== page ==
Unable to be modest about it (at all), I brought the recording to school on Monday. We watched it in every class, and my classmates clapped and asked me questions about it each time. My sister called me to tell me that she and her dormmates watched and cried over my segment, as did the rest of my family. My uncle told me that his kids rewound the story and watched it over and over. I was thoroughly enjoying my fifteen minutes of fame.

(Sidenote…years later, I managed to fit “Presenter at Frank Sinatra Conference 1998” on my resume….I had to word it that way…”The Teen Who Touched Frank Sinatra’s Heart” wouldn’t have really fit…If Frank Sinatra can’t get you a job…who can, really? I eventually would learn that even Ol’ Blue Eyes wasn’t that powerful.)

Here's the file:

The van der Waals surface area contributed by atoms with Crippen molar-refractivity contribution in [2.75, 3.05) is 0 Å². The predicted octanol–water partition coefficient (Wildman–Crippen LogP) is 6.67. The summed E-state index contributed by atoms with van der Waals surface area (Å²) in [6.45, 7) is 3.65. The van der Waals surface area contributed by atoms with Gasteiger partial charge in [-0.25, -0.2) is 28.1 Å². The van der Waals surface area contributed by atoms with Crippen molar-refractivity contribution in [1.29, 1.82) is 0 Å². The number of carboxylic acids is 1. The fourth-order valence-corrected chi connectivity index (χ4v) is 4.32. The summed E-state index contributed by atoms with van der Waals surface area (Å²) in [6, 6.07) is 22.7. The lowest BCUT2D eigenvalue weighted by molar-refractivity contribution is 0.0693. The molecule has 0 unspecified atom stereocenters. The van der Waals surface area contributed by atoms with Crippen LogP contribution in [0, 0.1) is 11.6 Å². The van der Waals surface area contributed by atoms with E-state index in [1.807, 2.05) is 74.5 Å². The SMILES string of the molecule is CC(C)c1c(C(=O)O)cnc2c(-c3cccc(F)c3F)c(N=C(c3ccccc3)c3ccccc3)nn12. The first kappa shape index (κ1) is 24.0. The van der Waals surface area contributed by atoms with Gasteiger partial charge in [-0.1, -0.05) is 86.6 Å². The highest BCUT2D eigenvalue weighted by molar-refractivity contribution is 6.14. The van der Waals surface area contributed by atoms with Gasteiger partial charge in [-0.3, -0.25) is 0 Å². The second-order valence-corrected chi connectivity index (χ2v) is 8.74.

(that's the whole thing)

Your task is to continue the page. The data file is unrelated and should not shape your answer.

I am still in touch with Tina. I have often heard that as “tough” a personality as Frank Sinatra was said to have, once he was your friend, you had a friend for life. He obviously passed that sense of friendship and loyalty to his daughter.

My father died of cancer only four months after my Frank Sinatra experience. Three days before he died, a priest and old family friend came over to our home to give my dad his last rites. As sick as he was, my father was able to tell Father Rod the story of me and Frank Sinatra. That had made him so proud of me and he loved telling people about it. It would be the last time he would really talk. Shortly after, he became so ill he couldn’t speak, and then he was gone.

I’m pretty sure that Frank Sinatra and my dad have since met.

Diana Rissetto